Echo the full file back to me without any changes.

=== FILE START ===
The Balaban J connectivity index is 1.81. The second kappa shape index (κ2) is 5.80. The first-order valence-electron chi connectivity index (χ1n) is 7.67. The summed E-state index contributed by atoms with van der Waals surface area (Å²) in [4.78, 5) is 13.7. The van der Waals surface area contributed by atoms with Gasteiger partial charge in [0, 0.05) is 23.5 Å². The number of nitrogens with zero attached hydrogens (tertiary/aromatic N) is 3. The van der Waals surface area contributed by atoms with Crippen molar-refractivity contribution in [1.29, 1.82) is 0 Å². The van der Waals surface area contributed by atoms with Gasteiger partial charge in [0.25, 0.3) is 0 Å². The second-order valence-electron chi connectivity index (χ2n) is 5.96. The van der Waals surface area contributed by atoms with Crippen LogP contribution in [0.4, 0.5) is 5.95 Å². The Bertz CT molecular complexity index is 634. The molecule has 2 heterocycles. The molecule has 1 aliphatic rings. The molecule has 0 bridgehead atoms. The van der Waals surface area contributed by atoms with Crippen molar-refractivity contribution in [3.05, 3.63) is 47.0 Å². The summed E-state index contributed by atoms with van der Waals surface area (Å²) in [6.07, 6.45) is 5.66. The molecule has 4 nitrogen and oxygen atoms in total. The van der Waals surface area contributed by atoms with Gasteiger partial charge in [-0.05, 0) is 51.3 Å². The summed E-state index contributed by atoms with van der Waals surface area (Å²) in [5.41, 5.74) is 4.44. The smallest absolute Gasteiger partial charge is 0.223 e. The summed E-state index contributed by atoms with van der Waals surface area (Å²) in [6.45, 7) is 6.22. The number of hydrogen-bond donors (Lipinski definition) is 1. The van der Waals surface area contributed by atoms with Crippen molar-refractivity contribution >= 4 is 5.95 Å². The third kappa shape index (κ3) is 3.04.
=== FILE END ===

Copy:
The Balaban J connectivity index is 1.81. The second kappa shape index (κ2) is 5.80. The first-order valence-electron chi connectivity index (χ1n) is 7.67. The summed E-state index contributed by atoms with van der Waals surface area (Å²) in [4.78, 5) is 13.7. The van der Waals surface area contributed by atoms with Gasteiger partial charge in [0, 0.05) is 23.5 Å². The number of nitrogens with zero attached hydrogens (tertiary/aromatic N) is 3. The van der Waals surface area contributed by atoms with Crippen molar-refractivity contribution in [1.29, 1.82) is 0 Å². The van der Waals surface area contributed by atoms with Gasteiger partial charge in [0.25, 0.3) is 0 Å². The second-order valence-electron chi connectivity index (χ2n) is 5.96. The van der Waals surface area contributed by atoms with Crippen LogP contribution in [0.4, 0.5) is 5.95 Å². The Bertz CT molecular complexity index is 634. The molecule has 2 heterocycles. The molecule has 1 aliphatic rings. The molecule has 0 bridgehead atoms. The van der Waals surface area contributed by atoms with Crippen molar-refractivity contribution in [3.05, 3.63) is 47.0 Å². The summed E-state index contributed by atoms with van der Waals surface area (Å²) in [6.07, 6.45) is 5.66. The molecule has 4 nitrogen and oxygen atoms in total. The van der Waals surface area contributed by atoms with Gasteiger partial charge in [-0.05, 0) is 51.3 Å². The summed E-state index contributed by atoms with van der Waals surface area (Å²) in [5.41, 5.74) is 4.44. The smallest absolute Gasteiger partial charge is 0.223 e. The summed E-state index contributed by atoms with van der Waals surface area (Å²) in [6.45, 7) is 6.22. The number of hydrogen-bond donors (Lipinski definition) is 1. The van der Waals surface area contributed by atoms with Crippen molar-refractivity contribution >= 4 is 5.95 Å². The third kappa shape index (κ3) is 3.04.